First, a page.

This is a delicate procedure that can clear blockages in the fragile area connecting the uterus and fallopian tubes, what is known as a “proximal tubal occlusion.” Proximal tubal occlusion is quite rare so this is an uncommon procedure. This procedure is done in radiology or in the operating room. The radiologist or surgeon places a small tube or very fine wire through the cervix and uterus to remove the blockage. This procedure can be done on an outpatient basis and does not usually require anesthesia.
A much less common procedure, laparotomy involves making a larger incision in the skin (1 ½ to 4 inches). It may be recommended for removal of very large uterine fibroids or in the repair of fallopian tubes damaged by tubal ligation. As this procedure does involve a sizeable skin incision, a hospital stay of 2-4 days is typical. It does require general anesthesia. Recovery times are typically 2-6 weeks, depending on what procedures were performed in the pelvis.
Women who have had their fallopian tubes tied sometimes wish to reverse the procedure. A highly successful procedure called tubal ligation reversal uses a mini-laparotomy to remove the damaged portion of the fallopian tube. Delicate stitches then re-connect the tubes. The procedure is usually done by a laparotomy incision (see above), so is a major abdominal surgery. As it is rarely covered by medical insurance, this can be quite expensive, so most women with prior tubal ligations that now wish to conceive most commonly do in vitro fertilization instead of tubal reversal surgery.
For young and healthy reproductive age women, ovarian cysts that appear to be benign (non-cancerous) can usually just be followed with ultrasonograms every six months to one year. Assessment includes observing the size of the cyst, the mobility of organs around it, the growth rate of the cyst, and its ultrasound appearance. Not all cysts need to be removed, and if the cyst is removed, the surgeon must be careful to preserve as much of the normal surrounding ovarian tissue as possible. We recommend that a patient consult a physician who is board certified in reproductive endocrinology if there are concerns regarding a recurrent cyst(s).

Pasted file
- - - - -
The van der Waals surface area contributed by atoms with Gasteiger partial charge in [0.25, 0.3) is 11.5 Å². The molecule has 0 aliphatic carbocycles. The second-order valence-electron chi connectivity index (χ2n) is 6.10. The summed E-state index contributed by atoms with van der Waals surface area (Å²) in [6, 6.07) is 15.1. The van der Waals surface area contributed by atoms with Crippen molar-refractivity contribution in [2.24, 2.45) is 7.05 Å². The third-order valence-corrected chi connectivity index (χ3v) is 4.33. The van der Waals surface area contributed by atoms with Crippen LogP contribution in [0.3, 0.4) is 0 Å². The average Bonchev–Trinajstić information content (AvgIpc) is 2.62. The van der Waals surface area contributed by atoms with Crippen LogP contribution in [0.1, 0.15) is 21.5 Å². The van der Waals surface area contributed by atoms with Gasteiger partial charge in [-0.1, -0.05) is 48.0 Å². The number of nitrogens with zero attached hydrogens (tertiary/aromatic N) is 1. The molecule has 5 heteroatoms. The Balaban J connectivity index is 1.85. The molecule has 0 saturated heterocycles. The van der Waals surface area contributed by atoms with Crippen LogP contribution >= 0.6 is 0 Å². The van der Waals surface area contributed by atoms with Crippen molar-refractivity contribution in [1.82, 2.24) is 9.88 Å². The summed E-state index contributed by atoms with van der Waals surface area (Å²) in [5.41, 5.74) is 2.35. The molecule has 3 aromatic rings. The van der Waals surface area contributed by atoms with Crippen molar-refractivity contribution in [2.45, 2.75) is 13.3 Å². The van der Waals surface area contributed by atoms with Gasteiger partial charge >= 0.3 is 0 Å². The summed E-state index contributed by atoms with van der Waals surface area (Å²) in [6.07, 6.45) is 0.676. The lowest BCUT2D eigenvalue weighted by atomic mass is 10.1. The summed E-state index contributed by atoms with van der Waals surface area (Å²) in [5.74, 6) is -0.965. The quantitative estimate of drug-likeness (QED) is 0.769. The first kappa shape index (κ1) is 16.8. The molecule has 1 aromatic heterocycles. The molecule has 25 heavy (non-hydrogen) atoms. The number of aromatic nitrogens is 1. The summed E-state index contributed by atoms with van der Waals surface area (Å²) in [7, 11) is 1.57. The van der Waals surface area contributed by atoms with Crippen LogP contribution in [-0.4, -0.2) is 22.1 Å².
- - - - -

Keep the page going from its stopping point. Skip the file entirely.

This is a common condition in which tissue that normally lines the uterine cavity (endometrium) is present in the pelvic cavity, where it does not normally belong. Endometriosis is associated with two things: infertility and pelvic pain. If a woman has significant chronic pelvic pain, laparoscopy is indicated to determine if their endometriosis and associated scar tissue is present and can be safely removed. If there is minimal or no pelvic pain, only infertility, there is no reason to do surgery to look for endometriosis. This is because endometriosis is a chronic condition and even if found and removed, will, likely reoccur. Studies have shown minimal improvement in fertility rates following pelvic surgery for endometriosis. In most cases of significant endometriosis, in vitro fertilization is the best course of treatment.